I grew up on Disney movies. Now that I have a four-year-old daughter, I thoroughly enjoy watching them with her and impressing her with my song knowledge. One of my favorites is The Little Mermaid. For those unfamiliar with the plot, the story follows a headstrong young mermaid whose dream is to live as a human on land. She falls in love with a human, Prince Eric, and will do anything, even go against her father’s warnings, to be a part of the prince’s world and follow true love.
Most of the movie takes place underwater and I was curious to see how they were going to portray an underwater world on stage. I was fascinated by the quick and realistic scene changes from ocean to land. The underwater swimming scenes were impressive and I was surprised with how the use of lighting, props, and flying ropes truly gave the effect of them swimming with the greatest of ease! I noticed right away that even when the sea characters were standing, they were moving their bodies in a way to show they were staying afloat in water. I appreciated the attention to even those small details. The cast was amazing, especially Alison Woods as Ariel, Jennifer Allen as Ursula, and Melvin Abston as Sebastian.
There were some significant changes from the movie, but they added to the experience in a positive way. There is a part about Ariel’s mother and her death that is completely glossed over in the movie. It helped to make more sense of the over-protective, King Triton. Another major change was that Ursula, the evil sea witch, is actually King Triton’s sister and Ariel’s aunt in the play. They also played up the fact that Flounder, Ariel’s best friend fish, has a major crush on her. There is a certain animosity between Ariel and her six sisters in the movie, but they were a lot more vindictive and jealous of Ariel in the performance, which made for some amusing scenes.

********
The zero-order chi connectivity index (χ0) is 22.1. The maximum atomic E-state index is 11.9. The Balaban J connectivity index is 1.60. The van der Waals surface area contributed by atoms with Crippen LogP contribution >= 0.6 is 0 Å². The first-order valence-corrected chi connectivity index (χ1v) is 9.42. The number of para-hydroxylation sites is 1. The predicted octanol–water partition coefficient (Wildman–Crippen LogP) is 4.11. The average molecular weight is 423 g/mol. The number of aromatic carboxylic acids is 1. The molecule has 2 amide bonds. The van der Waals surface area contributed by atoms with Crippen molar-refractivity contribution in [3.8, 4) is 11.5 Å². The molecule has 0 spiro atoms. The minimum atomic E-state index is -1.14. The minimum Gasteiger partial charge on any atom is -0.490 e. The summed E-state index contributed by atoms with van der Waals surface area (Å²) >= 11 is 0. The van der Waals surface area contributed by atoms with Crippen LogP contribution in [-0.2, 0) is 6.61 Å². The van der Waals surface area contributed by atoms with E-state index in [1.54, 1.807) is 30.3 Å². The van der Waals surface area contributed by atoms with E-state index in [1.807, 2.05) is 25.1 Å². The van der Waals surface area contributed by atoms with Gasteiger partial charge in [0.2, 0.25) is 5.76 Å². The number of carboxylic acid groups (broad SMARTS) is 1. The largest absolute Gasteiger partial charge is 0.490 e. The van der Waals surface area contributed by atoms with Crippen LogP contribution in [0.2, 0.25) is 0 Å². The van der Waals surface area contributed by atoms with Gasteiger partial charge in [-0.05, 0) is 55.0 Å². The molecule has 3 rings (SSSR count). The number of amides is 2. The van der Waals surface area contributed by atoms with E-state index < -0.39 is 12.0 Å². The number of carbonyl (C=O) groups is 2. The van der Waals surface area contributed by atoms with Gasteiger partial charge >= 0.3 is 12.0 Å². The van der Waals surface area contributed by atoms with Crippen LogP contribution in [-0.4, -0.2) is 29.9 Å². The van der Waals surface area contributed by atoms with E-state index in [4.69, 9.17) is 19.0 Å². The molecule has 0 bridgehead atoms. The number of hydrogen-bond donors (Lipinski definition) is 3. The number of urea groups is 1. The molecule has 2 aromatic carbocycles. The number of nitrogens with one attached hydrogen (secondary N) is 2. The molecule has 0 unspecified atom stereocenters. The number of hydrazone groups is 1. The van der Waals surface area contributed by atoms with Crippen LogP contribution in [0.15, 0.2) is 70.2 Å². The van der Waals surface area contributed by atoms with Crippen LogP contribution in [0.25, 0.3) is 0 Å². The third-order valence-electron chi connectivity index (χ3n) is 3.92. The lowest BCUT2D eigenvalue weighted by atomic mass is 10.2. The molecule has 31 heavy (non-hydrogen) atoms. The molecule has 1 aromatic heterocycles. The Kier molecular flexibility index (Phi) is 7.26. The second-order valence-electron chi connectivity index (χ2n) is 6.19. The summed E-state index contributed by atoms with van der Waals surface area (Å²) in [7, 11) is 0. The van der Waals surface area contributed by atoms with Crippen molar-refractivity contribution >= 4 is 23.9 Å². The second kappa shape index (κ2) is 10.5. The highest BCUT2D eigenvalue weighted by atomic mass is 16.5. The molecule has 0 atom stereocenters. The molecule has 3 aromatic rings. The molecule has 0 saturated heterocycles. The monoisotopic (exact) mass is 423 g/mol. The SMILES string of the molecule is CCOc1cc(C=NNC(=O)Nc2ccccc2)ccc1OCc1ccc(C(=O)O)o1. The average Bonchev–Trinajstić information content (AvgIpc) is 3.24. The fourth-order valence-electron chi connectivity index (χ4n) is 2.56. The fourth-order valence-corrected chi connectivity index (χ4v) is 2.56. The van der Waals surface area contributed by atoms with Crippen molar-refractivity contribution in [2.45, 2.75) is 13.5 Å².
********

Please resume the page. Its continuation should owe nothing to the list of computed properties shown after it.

One of the most memorable acts was the “Under the Sea,” performance. The vibrant visual perfectly matched the upbeat classic, which called for audience participation to help sing-along. Sebastian led the chorus of brightly colored characters as they tried to persuade Ariel why the ocean life is the best life. There were giant “floating” jellyfish, vibrantly colored sea creatures, and whimsical fish! Another brief, but extremely memorable and hilarious act was “Les Poissons” with Chef Louis (played by Jeff Skowron).
All in all, The Little Mermaid, was an entertaining experience. It’s a great show for adults and children alike. It’ll have you singing out loud or, at least, wanting to learn the words so you can join in. The show will only be running until this Sunday, so don’t miss your chance to see this Disney classic live!
***This post was written by the Sacramento Convention & Visitors Bureau’s Lindsey Adams.